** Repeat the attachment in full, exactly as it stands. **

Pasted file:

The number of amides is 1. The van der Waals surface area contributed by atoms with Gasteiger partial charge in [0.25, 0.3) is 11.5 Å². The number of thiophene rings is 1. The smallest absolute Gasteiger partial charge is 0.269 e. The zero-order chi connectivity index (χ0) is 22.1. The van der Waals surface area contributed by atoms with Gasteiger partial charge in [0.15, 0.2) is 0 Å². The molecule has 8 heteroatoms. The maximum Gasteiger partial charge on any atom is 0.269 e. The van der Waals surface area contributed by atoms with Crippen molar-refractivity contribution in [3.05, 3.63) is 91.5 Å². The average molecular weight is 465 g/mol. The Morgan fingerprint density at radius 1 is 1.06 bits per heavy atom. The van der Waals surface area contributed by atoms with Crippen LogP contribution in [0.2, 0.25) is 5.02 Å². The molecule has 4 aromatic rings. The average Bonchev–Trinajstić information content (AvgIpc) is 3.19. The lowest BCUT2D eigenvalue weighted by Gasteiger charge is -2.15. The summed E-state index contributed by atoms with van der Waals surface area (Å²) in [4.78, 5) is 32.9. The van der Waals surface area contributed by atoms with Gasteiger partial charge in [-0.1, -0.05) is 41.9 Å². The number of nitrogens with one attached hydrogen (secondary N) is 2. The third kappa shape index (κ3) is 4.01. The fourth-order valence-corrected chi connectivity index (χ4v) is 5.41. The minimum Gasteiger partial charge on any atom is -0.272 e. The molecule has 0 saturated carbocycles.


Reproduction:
The number of amides is 1. The van der Waals surface area contributed by atoms with Gasteiger partial charge in [0.25, 0.3) is 11.5 Å². The number of thiophene rings is 1. The smallest absolute Gasteiger partial charge is 0.269 e. The zero-order chi connectivity index (χ0) is 22.1. The van der Waals surface area contributed by atoms with Gasteiger partial charge in [0.15, 0.2) is 0 Å². The molecule has 8 heteroatoms. The maximum Gasteiger partial charge on any atom is 0.269 e. The van der Waals surface area contributed by atoms with Crippen molar-refractivity contribution in [3.05, 3.63) is 91.5 Å². The average molecular weight is 465 g/mol. The Morgan fingerprint density at radius 1 is 1.06 bits per heavy atom. The van der Waals surface area contributed by atoms with Crippen LogP contribution in [0.2, 0.25) is 5.02 Å². The molecule has 4 aromatic rings. The average Bonchev–Trinajstić information content (AvgIpc) is 3.19. The lowest BCUT2D eigenvalue weighted by Gasteiger charge is -2.15. The summed E-state index contributed by atoms with van der Waals surface area (Å²) in [4.78, 5) is 32.9. The van der Waals surface area contributed by atoms with Gasteiger partial charge in [-0.1, -0.05) is 41.9 Å². The number of nitrogens with one attached hydrogen (secondary N) is 2. The third kappa shape index (κ3) is 4.01. The fourth-order valence-corrected chi connectivity index (χ4v) is 5.41. The minimum Gasteiger partial charge on any atom is -0.272 e. The molecule has 0 saturated carbocycles.